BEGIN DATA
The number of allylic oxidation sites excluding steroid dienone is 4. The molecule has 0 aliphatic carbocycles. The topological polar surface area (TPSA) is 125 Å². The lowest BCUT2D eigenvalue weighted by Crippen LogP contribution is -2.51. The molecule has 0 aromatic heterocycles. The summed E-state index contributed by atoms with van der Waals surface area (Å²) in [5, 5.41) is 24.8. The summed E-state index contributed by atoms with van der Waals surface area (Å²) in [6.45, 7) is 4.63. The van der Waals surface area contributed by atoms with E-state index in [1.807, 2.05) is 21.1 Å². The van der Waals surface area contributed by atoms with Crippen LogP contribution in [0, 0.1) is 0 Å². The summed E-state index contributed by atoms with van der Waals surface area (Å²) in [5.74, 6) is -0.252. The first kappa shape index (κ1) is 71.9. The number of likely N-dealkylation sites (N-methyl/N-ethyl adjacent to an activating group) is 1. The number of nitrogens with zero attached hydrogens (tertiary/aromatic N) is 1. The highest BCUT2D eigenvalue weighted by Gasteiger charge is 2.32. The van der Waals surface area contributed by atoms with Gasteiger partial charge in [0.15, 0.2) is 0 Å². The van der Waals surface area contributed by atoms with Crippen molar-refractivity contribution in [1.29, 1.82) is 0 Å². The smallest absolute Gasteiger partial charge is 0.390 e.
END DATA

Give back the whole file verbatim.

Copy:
The number of allylic oxidation sites excluding steroid dienone is 4. The molecule has 0 aliphatic carbocycles. The topological polar surface area (TPSA) is 125 Å². The lowest BCUT2D eigenvalue weighted by Crippen LogP contribution is -2.51. The molecule has 0 aromatic heterocycles. The summed E-state index contributed by atoms with van der Waals surface area (Å²) in [5, 5.41) is 24.8. The summed E-state index contributed by atoms with van der Waals surface area (Å²) in [6.45, 7) is 4.63. The van der Waals surface area contributed by atoms with E-state index in [1.807, 2.05) is 21.1 Å². The van der Waals surface area contributed by atoms with Crippen LogP contribution in [0, 0.1) is 0 Å². The summed E-state index contributed by atoms with van der Waals surface area (Å²) in [5.74, 6) is -0.252. The first kappa shape index (κ1) is 71.9. The number of likely N-dealkylation sites (N-methyl/N-ethyl adjacent to an activating group) is 1. The number of nitrogens with zero attached hydrogens (tertiary/aromatic N) is 1. The highest BCUT2D eigenvalue weighted by Gasteiger charge is 2.32. The van der Waals surface area contributed by atoms with Gasteiger partial charge in [0.15, 0.2) is 0 Å². The van der Waals surface area contributed by atoms with Crippen molar-refractivity contribution in [1.29, 1.82) is 0 Å². The smallest absolute Gasteiger partial charge is 0.390 e.